AIR RAIDS DAWN 4 SEPTEMBER TO DAWN 5 SEPTEMBER 1940

    Weather Fine.

    1730-1801 hrs Air raid alert for enemy aircraft which are reported approaching in several formations due east of Grand Harbour and then south of Delimara but do not cross the coast or drop bombs.

    2130 hrs An enemy Motor Torpedo Boat is reported in the vicinity of Dingli; the Royal Navy set out to investigate and coastal defences are ordered to keep close watch.

    OPERATIONS REPORTS WEDNESDAY 4 SEPTEMBER 1940

    AIR HQ Departures 4 Sunderlands.

    KALAFRANA All four Sunderlands left for the Middle East.

    3rd Bn KINGS OWN MALTA REGIMENT Five recruits enlisted.

    2nd Bn ROYAL IRISH FUSILIERS Construction of accommodation at Ta Qali continues. 101 per company in turn to be struck off night watch and other duties for one week in order to undergo collective training.

    2nd Bn ROYAL WEST KENT REGIMENT Reserve Battalion exercise in conjunction with Fortress Royal Engineers. Major Booth-Tucker reviewed Hal Far defences.

  5. #15

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    2nd Battalion:
    September 1939: The 2nd Battalion was part of the garrison of Malta.
    June 1940: Italians launched air-raids against the island of Malta.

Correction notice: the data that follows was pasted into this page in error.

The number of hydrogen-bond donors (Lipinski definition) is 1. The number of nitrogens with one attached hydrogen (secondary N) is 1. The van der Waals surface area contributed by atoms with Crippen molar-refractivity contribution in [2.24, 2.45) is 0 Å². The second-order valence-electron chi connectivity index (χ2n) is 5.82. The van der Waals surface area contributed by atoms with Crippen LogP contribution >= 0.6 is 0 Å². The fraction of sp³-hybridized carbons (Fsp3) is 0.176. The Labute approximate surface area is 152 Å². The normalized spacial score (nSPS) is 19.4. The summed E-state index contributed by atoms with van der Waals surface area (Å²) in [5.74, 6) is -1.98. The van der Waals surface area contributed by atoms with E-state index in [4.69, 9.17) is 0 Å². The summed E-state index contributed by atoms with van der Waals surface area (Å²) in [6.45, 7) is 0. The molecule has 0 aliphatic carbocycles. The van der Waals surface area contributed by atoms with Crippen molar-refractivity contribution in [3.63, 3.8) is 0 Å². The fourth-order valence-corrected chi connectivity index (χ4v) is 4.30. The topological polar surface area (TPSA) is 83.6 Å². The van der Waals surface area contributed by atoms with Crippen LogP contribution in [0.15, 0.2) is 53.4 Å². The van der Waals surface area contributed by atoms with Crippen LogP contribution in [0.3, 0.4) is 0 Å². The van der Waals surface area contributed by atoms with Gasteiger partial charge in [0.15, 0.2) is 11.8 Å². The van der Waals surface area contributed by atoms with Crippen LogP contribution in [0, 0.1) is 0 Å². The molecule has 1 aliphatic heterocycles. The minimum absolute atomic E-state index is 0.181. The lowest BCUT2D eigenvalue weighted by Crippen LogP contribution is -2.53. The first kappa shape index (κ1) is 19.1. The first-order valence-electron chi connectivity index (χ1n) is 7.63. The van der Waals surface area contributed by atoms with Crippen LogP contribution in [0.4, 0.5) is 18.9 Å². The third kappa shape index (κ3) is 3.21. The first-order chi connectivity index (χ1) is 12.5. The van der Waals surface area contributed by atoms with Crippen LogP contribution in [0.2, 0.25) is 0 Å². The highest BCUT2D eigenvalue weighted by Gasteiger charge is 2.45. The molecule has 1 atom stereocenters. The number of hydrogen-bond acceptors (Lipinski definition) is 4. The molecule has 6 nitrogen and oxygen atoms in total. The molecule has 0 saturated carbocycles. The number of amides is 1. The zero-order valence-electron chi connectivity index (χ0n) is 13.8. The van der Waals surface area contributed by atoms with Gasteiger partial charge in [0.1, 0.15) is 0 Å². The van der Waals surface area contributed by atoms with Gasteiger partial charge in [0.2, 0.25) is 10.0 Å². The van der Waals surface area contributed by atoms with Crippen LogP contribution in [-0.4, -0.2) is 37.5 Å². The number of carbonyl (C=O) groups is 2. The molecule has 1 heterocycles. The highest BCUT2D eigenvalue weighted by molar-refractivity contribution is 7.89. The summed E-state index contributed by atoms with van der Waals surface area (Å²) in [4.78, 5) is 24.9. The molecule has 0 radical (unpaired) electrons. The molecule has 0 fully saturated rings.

Early in 1942: The Battalion was now defending Luqa Airfield, Malta and faced serve air-raids by the German's
    09 May 1942: From an aircraft carrier reinforcements of Spitfires flew in and the Battalion helped them to refuel.
    20 November 1942: Malta's siege ended.
    June 1943: Were in North Africa and part of 234 Infantry Brigade.
    20 September 1943: Still with 234 Infantry Brigade were sent to Samos as part of a force to occupy islands in the Aegean
    12 November 1943: Was ordered to reinforce the island of Leros which was being invaded by the Germans.
    16 November 1943: Most of the survivors were captured by the Germans after they were overwhelmed by air attack. Less than 100 managed to escape and sent back to the UK.
    02 May 1944: They were amalgamated with the 7th Battalion to form a new 2nd Battalion and shortly after in the same month became part of 61 Infantry Division.
    1945: Sent to Germany.

  6. #16

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    201 Malta Pioneer Group
    In 1942, 201 Malta Pioneer Group was formed under the command of Maj J M D Booth-Tucker RWK. A number of officers and men from the KOMR were transferred to the corps.

  7. #17

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    Well, I came late to this party and it looks like the question has been answered but for what it is worth this could not be Coldstream Guards by any stretch as the lapel badges are totally wrong as are the buttons.

    The lapel badges would be a representation of the CG cap badge which is itself a representation of the badge of the Garter Star and the buttons would bear the same motif.